In addition, we would also be called upon to serve a Funeral Mass. Funeral Masses usually started at 9:15am and ended about 10:15am. If the altar boys were given tips, we never got them with one exception. At the funeral of the father of one of the neighborhood boys, who was an altar boy himself, he handed each of us, at the end of Mass a couple of dollars. We were all too embarrassed and attempted to give back the money but he refused. (It was rumored that the sacristan would get be given money to distribute to us, but we never saw any of it.)
If you were a faithful server, meaning you rarely missed serving, you might be called upon to serve a wedding. Now, serving a wedding usually meant a tip -- that was your way of being thanked for faithfully serving. The tips were usually two or three dollars but sometimes it went up to $5.
I remember very well one wedding in particular. The bride was from KV. The wedding was in the early afternoon. The Church was packed. Fr. Moffo was the priest. It was a ceremony only, which meant that it should last about 20 to 30 minutes. The time for the ceremony came, no bride. Okay, some brides are a few minutes late. No problem. We waited. And waited and waited. About an hour later, she showed up. Fr. Moffo was furious. (My mom was wondering where the heck I was all this time.) After the ceremony, one of the groomsmen came in and gave my buddy and I $15 to split. Each of us got $7.50 -- a huge haul. We were talking about it for weeks.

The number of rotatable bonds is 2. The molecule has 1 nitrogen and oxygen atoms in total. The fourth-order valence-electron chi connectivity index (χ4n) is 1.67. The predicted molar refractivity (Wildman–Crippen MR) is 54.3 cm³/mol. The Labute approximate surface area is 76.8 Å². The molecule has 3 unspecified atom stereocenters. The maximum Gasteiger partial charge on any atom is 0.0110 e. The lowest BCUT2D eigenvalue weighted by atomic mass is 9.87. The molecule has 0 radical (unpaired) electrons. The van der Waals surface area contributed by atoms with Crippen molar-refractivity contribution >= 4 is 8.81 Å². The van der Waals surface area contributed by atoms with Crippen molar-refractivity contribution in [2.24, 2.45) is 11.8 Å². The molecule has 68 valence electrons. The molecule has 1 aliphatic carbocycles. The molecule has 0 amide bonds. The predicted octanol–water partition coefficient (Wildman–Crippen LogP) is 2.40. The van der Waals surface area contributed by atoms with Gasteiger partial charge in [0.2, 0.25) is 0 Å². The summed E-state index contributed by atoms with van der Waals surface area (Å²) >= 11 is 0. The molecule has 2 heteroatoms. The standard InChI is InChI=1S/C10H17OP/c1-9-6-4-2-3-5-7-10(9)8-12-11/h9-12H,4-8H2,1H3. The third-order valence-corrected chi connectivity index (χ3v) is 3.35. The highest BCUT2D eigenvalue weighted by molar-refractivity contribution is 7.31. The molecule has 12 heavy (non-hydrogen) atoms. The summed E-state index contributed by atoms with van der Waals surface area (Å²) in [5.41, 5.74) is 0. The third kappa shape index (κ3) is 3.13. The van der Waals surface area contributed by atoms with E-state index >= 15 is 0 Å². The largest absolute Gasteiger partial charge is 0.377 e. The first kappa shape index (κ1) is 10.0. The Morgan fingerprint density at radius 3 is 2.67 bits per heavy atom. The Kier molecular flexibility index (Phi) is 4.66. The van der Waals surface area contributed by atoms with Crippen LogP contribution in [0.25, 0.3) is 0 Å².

by Joseph Barone

1 comment:

Anonymous said...

Gosh you are game... I was raped at 11 and am going to testify before the Australian Royal Commission>

May good men and women clam back the church.

Yes read and moderate out